Climate adaptation will not be possible if we do not address social transformation with a gender lens

The second report of the Intergovernmental Panel on Climate Change, presented on 28 February, includes multiple references to the need to address gender equality in order to achieve climate change adaptation and mitigation.

Bearing in mind that it is societies and communities, as well as ecosystems, that will see their capacity to adapt and mitigate limited, increasing or reducing their environmental losses and damages - which translate into social and economic losses as well - the report stresses that, for a forward-looking approach to climate change, either catalytic conditions are put in place that transform political, fiscal, economic and cultural structures, or we will not achieve adaptation and mitigation of its impacts.

The response to climate adaptation necessarily involves applying a transformative gender perspective. On the one hand, with "formal structures" that design instruments - laws, policies, plans - and mechanisms - tools, decisions, provisions - in which women have equal access to natural resources for the sustenance of their local economies and livelihoods. On the other hand, from the "informal structures" of society, those that culturally shape us from birth in a given context - often "imperceptible" - such as social norms: norms that habitually disadvantage women, that condition or prohibit their participation, that undermine their self-esteem, their confidence, their ability, and that limit the potential development of capacities that women have as human beings. These norms attribute socially assigned roles to women and men. We will not be able to talk about development or adaptation to climate change if these formal and informal "structures" are not addressed from a gender-transformative perspective. 

Although the international community has made and continues to make great efforts to achieve environmental sustainability and adaptation to climate change - through numerous environmental conventions and agreements, legal instruments and decisions of the United Nations Framework Convention on the Environment - effective adaptation to climate change will not be achieved if these are not addressed with a gender perspective that goes further, that transforms social relations, structures and promotes the capacity of women in all its spheres and forms. We understand that it is societies and communities that have an impact on ecosystems, and therefore on the ecosystem services that nature and its biological diversity offer us: access to water, pest control, the barrier against new viruses and bacteria that affect human, animal and plant health, the health of the soil as sustenance for productive activities that feed us and of the forests, which are the lungs of the planet, and the habitat of numerous species of biodiversity, among many others.

The COVID19 health crisis has exacerbated these inequalities; our lives have been reshaped by the unfolding pandemic. COVID19 has deepened the structural knots of gender inequality, exposing the vulnerability of women who have taken on care work at home and in the community, as well as losing paid jobs. Both crises contribute to widening the already "large" gender gap in Latin American and Caribbean countries.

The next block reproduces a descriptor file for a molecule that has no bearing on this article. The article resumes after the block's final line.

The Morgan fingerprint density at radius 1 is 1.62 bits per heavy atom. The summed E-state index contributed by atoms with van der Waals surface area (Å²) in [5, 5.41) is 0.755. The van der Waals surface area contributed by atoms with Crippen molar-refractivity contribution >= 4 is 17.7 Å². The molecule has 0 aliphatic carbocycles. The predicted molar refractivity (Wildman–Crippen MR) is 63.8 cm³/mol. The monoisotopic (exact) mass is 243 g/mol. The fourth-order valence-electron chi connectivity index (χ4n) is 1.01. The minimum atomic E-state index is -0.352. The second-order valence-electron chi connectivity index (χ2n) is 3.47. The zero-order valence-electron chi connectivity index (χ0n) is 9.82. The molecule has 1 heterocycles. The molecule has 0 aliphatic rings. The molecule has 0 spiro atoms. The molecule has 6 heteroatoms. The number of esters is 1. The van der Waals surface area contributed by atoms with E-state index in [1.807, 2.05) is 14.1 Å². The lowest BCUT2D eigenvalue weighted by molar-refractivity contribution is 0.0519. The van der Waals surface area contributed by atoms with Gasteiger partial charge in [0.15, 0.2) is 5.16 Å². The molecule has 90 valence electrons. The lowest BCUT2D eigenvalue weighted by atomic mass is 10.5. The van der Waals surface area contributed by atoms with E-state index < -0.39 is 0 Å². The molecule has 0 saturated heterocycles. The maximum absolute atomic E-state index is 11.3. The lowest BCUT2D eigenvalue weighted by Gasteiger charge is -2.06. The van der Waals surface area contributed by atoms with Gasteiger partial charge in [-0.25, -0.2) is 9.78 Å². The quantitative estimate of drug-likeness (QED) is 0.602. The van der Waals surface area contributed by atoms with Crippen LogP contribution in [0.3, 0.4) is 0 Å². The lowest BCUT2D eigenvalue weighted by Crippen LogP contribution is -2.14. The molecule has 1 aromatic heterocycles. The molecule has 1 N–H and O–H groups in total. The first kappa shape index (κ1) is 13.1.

Therefore, climate change action and post-pandemic recovery action can and should be an opportunity to identify and address gender inequalities through gender-responsive and inclusive policymaking. Addressing social complexity is a challenge for all countries - there is no country in the world that will achieve full equality within the horizon proposed by the 2030 Agenda - and this will be especially challenging for Latin American and Caribbean countries with their socio-economic inequalities and the volatility and political instability of their governments. Social discrimination is not the product of a single cause, but of an intersectional approach that crosses multiple social dimensions, including gender, social class, ethnicity, race, age, sexual orientation, disability, ... in the same person.

From line 6 of the EUROCLIMA+ programme, gender and vulnerable groups, at FIIAPP, we address adaptation to climate change, not with technical and technological solutions, but by accompanying the development of plans, policies, instruments and mechanisms that incorporate the gender perspective in public climate policies. We recognise that more egalitarian societies will be more resilient and better adapted to the effects of climate change.

Climate change does not affect us all in the same way, just as we are not all the same in society. However, gender mainstreaming in climate policies will contribute to the well-being of all: women and men.

Teresa Aguilar, Fátima Andrade: Gender and Climate Change Specialist Technicians of the EUROCLIMA + Programme at the International and Ibero-America Foundation for Administration and Public Policy, F.S.P. (FIIAPP). 

Euroclima is the European Union's flagship programme on environmental sustainability and climate change with Latin America. It aims to reduce the impact of climate change and its effects in Latin America by promoting climate change mitigation and adaptation through resilience and investment. 
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